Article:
NILES REDDICK: A Gandy Dancer Named Spoon Saved My Life But I Lost My Middle Finger

Flash Fiction by Niles Reddick 

Gandy Dancer

for Gene

A Gandy dancer named Spoon saved my life, but I lost my middle right finger. My daddy got me the job on the railroad in 1943, even though he lied about me being sixteen that summer, and I’d hoped to save some money for college. That morning, the mist hung low in the Appalachian Mountains, and we slipped our way up the dewy trail to the tracks. The honeysuckle made the air smell sweet in spots, and I shivered a bit, but knew the rising sun would warm me.

We were straightening rails and replacing cross ties at the beginning of a tunnel and inside it, and the Gandy dancer caller chanted, “I got a girl in every town, huh.” On the cue of “huh”, the dancers would two-step, use the iron tools to hit the iron track in unison to straighten the track until the next cue when the Gandy dancer finished the chant: “I’ll go see her when the sun goes down, huh.” They were named Gandy dancers after the Gandy manufacturer of railroad tools.

When they had originally bored through the mountain to make the tunnel, they’d also hollowed out rock in the tunnel near the tracks in case someone was caught in there when the train came. I hadn’t noticed that at all because of the dark, so when my hand got caught between the rail and cross tie and I heard the whistle and felt the vibration of the train coming up the hill, I called out for help. Two or three of the Gandy dancers tried to pull me loose, but my hand wouldn’t give. I was praying, imagining my mama cooking supper and listening to the Carters on her old Victrola and my daddy saying, “What in Sam Hill did you do, son?” My heart was beating as if it was trying to out run the train, and I wasn’t even moving.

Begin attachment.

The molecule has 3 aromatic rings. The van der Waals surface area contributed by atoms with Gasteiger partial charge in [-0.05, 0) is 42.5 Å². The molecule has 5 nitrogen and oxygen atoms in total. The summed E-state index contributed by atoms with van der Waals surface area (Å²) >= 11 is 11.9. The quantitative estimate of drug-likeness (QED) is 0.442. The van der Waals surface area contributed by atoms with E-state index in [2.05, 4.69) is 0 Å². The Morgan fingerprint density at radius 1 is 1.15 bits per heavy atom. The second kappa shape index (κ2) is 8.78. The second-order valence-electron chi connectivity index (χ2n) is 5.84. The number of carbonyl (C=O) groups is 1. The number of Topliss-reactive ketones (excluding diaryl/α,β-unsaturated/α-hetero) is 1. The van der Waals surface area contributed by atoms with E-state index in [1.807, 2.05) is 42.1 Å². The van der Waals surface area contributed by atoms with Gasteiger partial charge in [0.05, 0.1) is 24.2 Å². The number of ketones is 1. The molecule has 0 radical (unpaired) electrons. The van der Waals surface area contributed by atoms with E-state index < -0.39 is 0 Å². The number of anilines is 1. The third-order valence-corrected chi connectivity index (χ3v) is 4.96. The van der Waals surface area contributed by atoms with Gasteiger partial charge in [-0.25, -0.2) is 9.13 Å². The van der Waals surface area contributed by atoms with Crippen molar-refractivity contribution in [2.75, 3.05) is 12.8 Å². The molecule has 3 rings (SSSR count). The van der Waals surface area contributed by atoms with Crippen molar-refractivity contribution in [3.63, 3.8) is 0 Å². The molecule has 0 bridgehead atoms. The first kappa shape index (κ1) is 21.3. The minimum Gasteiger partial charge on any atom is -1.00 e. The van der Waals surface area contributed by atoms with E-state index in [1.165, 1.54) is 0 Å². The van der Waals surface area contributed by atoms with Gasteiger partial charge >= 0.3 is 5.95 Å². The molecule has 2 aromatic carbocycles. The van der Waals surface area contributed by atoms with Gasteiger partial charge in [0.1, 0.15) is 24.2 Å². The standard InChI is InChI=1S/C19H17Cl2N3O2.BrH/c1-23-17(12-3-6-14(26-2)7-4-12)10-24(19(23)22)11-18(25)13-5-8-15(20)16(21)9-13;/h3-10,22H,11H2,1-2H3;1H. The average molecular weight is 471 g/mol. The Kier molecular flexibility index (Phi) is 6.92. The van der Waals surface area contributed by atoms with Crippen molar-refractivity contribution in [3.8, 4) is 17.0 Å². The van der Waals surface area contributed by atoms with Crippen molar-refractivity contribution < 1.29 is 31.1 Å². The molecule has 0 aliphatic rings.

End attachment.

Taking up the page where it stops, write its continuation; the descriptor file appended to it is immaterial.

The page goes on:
Spoon said, “Boy, I’m gonna grab hold of you. You keep your head turned flat and don’t look. Don’t you move one bit.”

Spoon pulled me as flat as he could, and my arm stung and hurt when that train came through the tunnel. It felt like hundreds of wasp stings. Spoon laid across my legs and feet in that hollow, and when the train was gone and the wind stopped, Spoon said, “Boy, don’t you look at it. We gonna get you some help.”

I didn’t look at it, and he wrapped his own plaid shirt around my hand to slow the blood flow, and he carried me down the mountain. While he was moving, he said, “You feel all right?” I lied to him I did. My arm and hand were burning, and while I didn’t cry, tears dropped from my eyes.

He said, “You know why they call me spoon?” I told him I didn’t know.

“Cause I like to eat,” and we both chuckled.

One of the railroad bosses in the trailer at the bottom of the mountain drove me to the town doctor. The nurse turned my head and held it in place, so I couldn’t see and told me it’d be all right. I only lost one finger, the middle one, and the other two were broke. The doctor wrapped them in splints, said he’d seen worse, gave me a shot to prevent infection, gave me a potion to drink to stave off the pain, and told me to come back in a couple of weeks. The nurse gave me a handful of small cloth bandages and said to tell my mama to clean the wound, put Mercurochrome and salve on it and dress it every night. While I never would’ve wished to lose a finger, life was all right without it and sometimes, it seemed like it was still there.

I went back to work on the railroad in a week and showed Spoon and the others my stub of a finger, and the foreman let me lead the Gandy dancers with chants. They enjoyed my first one: “I know a boy who lost his finger, huh.” When they’d two-stepped and straightened the track, I finished with: “When the train’s a-comin’ you better not linger, huh.” 

Previously published in Southern Roots Magazine, 2019 

Mrs. Butterworth